The Aaron Ward
Contributed by ron.j
Many years ago when I was primary school all the kids used to play the usual games of the times, which was mostly cowboys and Indians (I'm really showing my age here) it was great fun. One thing that sticks out in my memory of that time was a certain school teacher, who was in fact the head master - a very stern man and he was huge to me then as well, which usually meant that you didn't play up on this guy or else. He used to tell stories on occasion about things that meant very little to an eight year old and not much notice was taken of them, we mostly ignored him when he started carrying on about something or rather.
However one day he started telling a story about what seemed a far off distance place with exotic names and for once we were all fascinated.
He told a story of a great battle between the Americans and Japanese where many ships were sunk from both sides and how under terrible conditions the men fought and died, we were totally enthralled couldn't get enough we kept asking and asking for more a more information and he happily complied. After that all our games were the Yanks against the bad bad Japs. For me it started a life long fascination with wrecks and the story's that they told.
In May of this year to my great delight I found myself at the scene of one of my old teachers stories. I was at Henderson air field in the Solomon Islands. There is not much to see there relating to the war unless you include the pot holes in the main road which could easily have been made by bombs, but we didn't have time to look around because we had to catch a boat to Maravaga resort some two hours boat ride away.
We were here to dive the Aaron Ward sunk by Japanese planes, it sits upright on the bottom the deepest part 72m the shallowest about 62m, now this is not your normal diving, we had many problems like 29?C water temperature, visibility of about 30m, calm seas, no current all the things dives hate the most.
This wreck is mostly intact though it has massive damage around the bridge area and just behind it as well, the guns are still there and the torpedo tubes are still there its just the same as it was when it went down. We would have done about 15 or so dives on it from bow to stern, some of the guys went inside some stayed out, I was one of those, there is just so much to see for my first time there I was quite happy stay outside. When the bombs exploded near the ship they sprung open hull plates near the stern, which helped to sink the ship it also caused something else. The ship sank bum first, so with the weakened hull plates when the stern hit the bottom it caused the ship to buckle at that point so that the last 10m or so of the ship is now at right angles to the rest of her. There is so much to see from the dent in the bow and the buckle near the first gun (the bow slammed down onto the reef causing the buckle) the black coral trees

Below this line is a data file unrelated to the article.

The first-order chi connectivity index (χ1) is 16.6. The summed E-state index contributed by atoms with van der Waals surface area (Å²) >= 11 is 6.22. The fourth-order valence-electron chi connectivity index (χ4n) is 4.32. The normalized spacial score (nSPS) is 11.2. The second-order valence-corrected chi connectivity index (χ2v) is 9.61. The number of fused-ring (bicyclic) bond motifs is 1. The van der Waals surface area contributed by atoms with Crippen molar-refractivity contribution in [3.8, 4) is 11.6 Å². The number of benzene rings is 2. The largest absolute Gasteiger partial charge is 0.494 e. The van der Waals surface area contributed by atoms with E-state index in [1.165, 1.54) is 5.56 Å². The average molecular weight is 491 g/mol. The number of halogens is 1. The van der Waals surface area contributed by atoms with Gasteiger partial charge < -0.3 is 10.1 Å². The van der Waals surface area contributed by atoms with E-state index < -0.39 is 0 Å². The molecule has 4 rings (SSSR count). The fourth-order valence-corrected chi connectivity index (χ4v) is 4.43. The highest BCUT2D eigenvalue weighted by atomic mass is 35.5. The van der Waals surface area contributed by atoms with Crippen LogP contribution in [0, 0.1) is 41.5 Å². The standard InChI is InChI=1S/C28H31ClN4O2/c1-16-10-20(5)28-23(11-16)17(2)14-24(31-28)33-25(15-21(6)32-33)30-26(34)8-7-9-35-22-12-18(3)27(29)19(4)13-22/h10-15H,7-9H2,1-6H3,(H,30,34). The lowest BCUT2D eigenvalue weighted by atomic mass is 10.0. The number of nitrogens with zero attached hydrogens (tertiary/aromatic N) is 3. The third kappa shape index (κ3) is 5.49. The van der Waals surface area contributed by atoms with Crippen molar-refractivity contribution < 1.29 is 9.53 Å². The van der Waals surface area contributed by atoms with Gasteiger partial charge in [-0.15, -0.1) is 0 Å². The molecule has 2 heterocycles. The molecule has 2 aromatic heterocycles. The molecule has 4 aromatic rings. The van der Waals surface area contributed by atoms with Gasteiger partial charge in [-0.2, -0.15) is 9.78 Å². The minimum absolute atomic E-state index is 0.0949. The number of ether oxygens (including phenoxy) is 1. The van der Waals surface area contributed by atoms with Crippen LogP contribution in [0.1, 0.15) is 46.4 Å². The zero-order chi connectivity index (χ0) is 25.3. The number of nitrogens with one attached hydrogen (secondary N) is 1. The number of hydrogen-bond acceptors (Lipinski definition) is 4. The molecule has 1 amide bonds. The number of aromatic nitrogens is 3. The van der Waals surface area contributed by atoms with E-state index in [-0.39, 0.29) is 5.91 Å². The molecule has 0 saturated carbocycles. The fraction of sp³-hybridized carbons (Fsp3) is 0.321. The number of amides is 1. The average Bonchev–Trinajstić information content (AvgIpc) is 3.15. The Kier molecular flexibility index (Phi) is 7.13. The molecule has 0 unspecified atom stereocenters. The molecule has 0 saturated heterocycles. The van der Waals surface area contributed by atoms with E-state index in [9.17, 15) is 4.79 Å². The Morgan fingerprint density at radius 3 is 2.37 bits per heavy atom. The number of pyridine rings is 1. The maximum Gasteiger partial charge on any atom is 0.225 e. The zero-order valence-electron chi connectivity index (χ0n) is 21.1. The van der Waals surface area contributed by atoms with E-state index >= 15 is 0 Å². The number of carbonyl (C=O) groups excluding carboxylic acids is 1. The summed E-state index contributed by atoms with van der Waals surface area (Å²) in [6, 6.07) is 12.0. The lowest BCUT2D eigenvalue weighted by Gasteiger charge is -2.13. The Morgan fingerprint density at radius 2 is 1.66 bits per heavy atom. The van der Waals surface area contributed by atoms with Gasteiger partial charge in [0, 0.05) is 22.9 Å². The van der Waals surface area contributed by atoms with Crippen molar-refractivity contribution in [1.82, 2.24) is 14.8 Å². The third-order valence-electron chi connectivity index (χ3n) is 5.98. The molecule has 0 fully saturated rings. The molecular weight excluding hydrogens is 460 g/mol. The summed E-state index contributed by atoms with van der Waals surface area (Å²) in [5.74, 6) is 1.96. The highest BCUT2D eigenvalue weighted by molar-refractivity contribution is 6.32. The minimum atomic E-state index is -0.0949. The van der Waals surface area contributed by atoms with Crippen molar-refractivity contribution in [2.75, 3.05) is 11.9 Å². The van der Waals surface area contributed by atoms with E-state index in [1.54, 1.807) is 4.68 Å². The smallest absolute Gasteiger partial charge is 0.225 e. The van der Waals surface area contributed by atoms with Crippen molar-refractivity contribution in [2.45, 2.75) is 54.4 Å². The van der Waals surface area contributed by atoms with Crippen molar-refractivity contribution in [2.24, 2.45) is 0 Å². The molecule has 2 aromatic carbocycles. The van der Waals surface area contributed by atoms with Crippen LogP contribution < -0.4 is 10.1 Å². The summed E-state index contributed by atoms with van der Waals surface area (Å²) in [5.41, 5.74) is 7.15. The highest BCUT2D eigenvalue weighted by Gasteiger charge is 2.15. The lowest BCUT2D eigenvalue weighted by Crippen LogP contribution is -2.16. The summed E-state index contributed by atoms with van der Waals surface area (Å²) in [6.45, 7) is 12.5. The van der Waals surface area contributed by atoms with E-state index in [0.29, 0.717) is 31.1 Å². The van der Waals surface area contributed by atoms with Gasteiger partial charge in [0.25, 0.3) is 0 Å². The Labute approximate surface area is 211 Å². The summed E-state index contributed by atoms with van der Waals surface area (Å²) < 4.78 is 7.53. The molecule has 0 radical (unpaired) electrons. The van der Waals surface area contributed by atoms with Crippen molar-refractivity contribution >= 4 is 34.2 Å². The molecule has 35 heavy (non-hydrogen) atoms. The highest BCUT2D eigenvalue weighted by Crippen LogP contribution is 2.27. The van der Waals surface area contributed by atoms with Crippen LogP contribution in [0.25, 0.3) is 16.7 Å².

growing on the side to the multitude of fish life including the sharks it is an unbelievable site to visit.
This was only one dive site - there are so many more like crayfish cave, pyramid reef, the Mooa, The Kanawha, house reef (at Maravaga you can watch the fish swimming around the reef while having breakfast), Sandfly Passage just to name a few - it is and was very much worth the trip.
We were looked after by Dave and the locals who ran the dive operation and Dave's wife Anne who did the cooking you just could not have asked for any more. They went out of there way to help us as we mostly used twin tanks (88's) we never lacked for anything it was a great trip I can't wait to go back.
Just one last thing this was deep diving at its most extreme it is more than advanced diving, we were on air and using 50% nitrox for deco, unless you have deep diving experience and do it a lot do not dive this wreck remember it starts from about 62m and finishes in well over 70m and it has many places for the unwary or the narked.